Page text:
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A possibility to emit a regular class instance as an object literal (only properties) #177

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DaniilVeriga opened this Issue Apr 14, 2015 · 5 comments

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DaniilVeriga commented Apr 14, 2015

The feature request came from this forum thread:
http://forums.bridge.net/forum/community/help/161

@DaniilVeriga DaniilVeriga added this to the 1.3 milestone Apr 14, 2015

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mac2000 Apr 14, 2015

It will be nice if there will be something like ko.toJS() in Bridge namespace

But still it is yet another call that we should remember to do

At least for this moment maby be there is a way to modify jQuery post, ajax, getJSON etc implementations so they will check is given data object instance of class and if so call Bridge.ToJS

mac2000 commented Apr 14, 2015

It will be nice if there will be something like ko.toJS() in Bridge namespace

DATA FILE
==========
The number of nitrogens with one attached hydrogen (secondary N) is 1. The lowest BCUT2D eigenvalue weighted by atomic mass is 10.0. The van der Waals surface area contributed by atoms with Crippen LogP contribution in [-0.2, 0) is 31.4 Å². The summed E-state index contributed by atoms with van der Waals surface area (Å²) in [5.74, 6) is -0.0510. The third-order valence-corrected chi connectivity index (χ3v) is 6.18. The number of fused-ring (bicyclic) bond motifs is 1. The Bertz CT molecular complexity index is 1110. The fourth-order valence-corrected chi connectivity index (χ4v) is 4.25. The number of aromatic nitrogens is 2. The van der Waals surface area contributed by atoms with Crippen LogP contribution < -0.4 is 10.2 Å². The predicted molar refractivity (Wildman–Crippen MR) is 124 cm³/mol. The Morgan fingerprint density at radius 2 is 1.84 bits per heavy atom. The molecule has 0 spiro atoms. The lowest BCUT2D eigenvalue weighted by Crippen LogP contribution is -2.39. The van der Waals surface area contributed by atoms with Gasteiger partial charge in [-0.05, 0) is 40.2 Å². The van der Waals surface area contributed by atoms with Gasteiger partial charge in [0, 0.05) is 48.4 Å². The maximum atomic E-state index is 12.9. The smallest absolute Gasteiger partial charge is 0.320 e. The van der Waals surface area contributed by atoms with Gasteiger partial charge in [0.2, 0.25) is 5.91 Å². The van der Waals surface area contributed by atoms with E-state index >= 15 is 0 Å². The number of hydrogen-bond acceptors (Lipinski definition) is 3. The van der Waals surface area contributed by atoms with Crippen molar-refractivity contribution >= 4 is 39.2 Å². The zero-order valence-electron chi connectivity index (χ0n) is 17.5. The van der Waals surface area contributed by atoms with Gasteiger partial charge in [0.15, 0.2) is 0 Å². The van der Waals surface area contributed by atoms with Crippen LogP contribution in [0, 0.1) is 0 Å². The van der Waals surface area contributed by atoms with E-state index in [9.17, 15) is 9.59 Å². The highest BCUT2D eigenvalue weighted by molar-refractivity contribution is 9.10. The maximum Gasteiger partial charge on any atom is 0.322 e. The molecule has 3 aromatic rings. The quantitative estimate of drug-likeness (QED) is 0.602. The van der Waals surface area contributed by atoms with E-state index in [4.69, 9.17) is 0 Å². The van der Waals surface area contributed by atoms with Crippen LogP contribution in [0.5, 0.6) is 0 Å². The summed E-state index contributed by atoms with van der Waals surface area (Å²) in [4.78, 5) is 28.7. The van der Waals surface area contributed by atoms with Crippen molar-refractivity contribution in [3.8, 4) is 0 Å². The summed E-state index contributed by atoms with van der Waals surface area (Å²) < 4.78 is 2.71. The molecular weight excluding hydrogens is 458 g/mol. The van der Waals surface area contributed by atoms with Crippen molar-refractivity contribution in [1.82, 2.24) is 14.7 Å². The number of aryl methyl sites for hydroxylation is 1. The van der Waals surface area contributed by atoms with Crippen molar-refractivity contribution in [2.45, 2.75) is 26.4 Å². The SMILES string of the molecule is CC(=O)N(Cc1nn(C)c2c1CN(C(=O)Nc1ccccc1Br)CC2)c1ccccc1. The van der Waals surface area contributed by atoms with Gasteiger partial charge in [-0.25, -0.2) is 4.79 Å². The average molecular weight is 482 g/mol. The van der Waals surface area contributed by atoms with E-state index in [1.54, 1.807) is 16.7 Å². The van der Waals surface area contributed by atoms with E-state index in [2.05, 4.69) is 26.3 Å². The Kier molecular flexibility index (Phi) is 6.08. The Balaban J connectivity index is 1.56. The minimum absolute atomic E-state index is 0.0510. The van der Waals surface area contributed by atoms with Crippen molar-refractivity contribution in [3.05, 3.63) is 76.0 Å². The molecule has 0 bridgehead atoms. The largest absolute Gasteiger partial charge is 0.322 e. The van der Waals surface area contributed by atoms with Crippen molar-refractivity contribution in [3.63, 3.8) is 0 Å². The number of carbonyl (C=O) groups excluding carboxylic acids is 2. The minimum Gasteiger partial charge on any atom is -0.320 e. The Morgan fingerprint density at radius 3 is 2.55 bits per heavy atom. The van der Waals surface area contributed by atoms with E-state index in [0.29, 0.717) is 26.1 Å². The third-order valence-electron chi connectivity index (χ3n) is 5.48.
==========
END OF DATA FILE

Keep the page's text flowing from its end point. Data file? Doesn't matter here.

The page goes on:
But still it is yet another call that we should remember to do

At least for this moment maby be there is a way to modify jQuery post, ajax, getJSON etc implementations so they will check is given data object instance of class and if so call Bridge.ToJS

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mac2000 Apr 15, 2015

Also there is same situation when retrieving responses from ajax call.

Suppose we have generic handler like this:

public class SampleHandler : IHttpHandler {
    public void ProcessRequest(HttpContext context) {
        context.Response.ContentType = "application/json";
        context.Response.Write(JsonConvert.SerializeObject(new Response { Success = true, Message = "OK" }));
    }
}

which returns instance of:

public class Response
{
    public bool Success { get; set; }
    public string Message { get; set; }
}

in my ajax call I assume that I can unbox it like this:

jQuery.Post("/SampleHandler.ashx", new {}, (object obj, string str, jqXHR request) => {
    var model = (Response)obj; // raises: Uncaught Unable to cast type Object to type Core.Response